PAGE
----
Question: When Is A $35 million dollar Pipeline Not A $35 million dollar Pipeline?
Answer: When you have to borrow money to pay for it.
On August 7th, Storey County Commissioners approved moving forward on a plan to borrow money for an effluent pipeline. The pipeline would divert future County Tax Revenue to supply TRIC developers with 1.3 million gallons of effluent a day. You can read about the details of the pipeline’s deal structure here.
One of the slides in the presentation presented a sample repayment schedule shown below. You can scroll to the bottom of this article to read the entire presentation.
Anyone who has a home mortgage knows (or should know) how the whole interest vs. principal thing works. There are free simple interest calculators you can download (like this one) to show you how much faster you can retire your mortgage if you pay a little bit more each month.
The proposed pipeline deal is no different. From the cash flow statement above, you can see how the cash flows over the 20 year lifetime. As the numbers show, the $35 million dollar pipeline will actually cost taxpayers $56 million dollars in future tax revenue.
But Wait, There’s More
Anyone paying attention knows government funded construction projects never end up costing what the project proponents propose initially thanks to the magic of cost overruns. In 2008, California taxpayers foolishly approved a $10 billion dollar bond to build a High Speed Rail System to connect the San Francisco Bay Area to Los Angeles. Ten years after the taxpayers approved the boondoggle, the project has quintupled in cost. “The Bullet Train To Nowhere” is now estimated to cost taxpayers between $77 billion and $97 billion dollars. And it won’t be completed until the mid 2030’s. And you can take Southwest Air from SFO to LAX for around a hundred bucks. And get there in like an hour.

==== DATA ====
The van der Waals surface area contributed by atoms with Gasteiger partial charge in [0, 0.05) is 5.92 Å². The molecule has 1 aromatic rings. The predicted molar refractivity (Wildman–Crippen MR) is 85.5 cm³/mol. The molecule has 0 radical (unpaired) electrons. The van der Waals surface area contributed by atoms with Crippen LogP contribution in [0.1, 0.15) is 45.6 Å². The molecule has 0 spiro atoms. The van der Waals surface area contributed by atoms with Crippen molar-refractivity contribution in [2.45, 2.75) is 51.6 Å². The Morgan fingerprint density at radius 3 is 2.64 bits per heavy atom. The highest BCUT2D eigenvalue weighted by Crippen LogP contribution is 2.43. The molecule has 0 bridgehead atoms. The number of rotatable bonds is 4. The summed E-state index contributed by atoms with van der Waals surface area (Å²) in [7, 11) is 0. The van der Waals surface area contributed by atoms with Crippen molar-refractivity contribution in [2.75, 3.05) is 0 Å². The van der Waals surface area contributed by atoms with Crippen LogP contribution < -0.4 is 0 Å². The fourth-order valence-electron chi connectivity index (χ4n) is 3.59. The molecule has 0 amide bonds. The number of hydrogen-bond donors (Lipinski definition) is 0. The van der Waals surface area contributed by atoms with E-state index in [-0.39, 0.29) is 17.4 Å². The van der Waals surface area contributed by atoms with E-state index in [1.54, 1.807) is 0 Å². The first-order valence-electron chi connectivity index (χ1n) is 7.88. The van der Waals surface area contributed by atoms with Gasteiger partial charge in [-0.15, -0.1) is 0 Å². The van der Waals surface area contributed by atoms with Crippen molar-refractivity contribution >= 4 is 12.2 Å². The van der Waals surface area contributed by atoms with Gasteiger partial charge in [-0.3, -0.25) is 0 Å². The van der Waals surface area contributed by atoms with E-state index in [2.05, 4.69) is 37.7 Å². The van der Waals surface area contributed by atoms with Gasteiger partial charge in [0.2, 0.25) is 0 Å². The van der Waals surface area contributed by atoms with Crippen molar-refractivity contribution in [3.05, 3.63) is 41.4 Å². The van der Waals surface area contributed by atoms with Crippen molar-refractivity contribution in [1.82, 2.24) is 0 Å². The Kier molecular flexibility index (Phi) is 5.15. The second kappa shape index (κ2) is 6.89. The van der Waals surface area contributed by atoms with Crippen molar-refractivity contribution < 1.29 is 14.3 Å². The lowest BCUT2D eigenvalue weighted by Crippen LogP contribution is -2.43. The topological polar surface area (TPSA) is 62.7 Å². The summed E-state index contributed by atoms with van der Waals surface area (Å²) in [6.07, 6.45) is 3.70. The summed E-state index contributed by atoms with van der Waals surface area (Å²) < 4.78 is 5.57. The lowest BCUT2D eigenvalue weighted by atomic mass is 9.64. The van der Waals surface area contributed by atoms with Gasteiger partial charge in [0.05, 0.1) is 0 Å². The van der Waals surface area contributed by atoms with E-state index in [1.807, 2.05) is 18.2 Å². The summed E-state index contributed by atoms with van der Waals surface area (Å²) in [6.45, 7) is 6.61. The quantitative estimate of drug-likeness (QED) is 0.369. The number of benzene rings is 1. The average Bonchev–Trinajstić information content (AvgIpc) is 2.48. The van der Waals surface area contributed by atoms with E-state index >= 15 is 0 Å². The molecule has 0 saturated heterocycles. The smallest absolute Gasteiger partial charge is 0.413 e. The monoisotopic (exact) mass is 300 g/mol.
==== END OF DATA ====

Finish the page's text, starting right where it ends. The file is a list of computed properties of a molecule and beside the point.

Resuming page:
Let’s be charitable and say that the pipeline will only increase 10% over the initial construction estimate. This brings the project cost to $38.5 million. If you downloaded the compound interest calculator, you would see that a 10% cost overrun will move the total price from $56 million to $66 million. Jeez.
But Wait, There’s Even More
I read the presentation carefully, and a bullet point that talks about the terms of the bond caught my eye:
Using the handy dandy interest calculator, we see that if the terms of the bond move to where the “developer” requests, the total cost of the pipeline goes to $67.5 million ($ 74 million with a 10% overrun). Taxpayers will be on the hook for $75 million ($84 million with a 10% overrun) if they invoke the maximum 30 year term.
So there you have it. The $35 million dollar pipeline could end up costing us up to $84 million dollars in future tax revenue. And that is if they don’t change the scope of the project after we approve the deal. The
How you like them onions, gentle voter?
Since Commissioner Gilman can’t vote on this proposal, wouldn’t it be great if we could postpone the final vote until a new commissioner was seated? The current schedule has the final vote
In part three of the our coverage of the “$35 million dollar pipeline deal”, we will look at exactly who these developers are. Prepare to get all dandered up.
*** This article was updated to make a correction on simple and compound interest.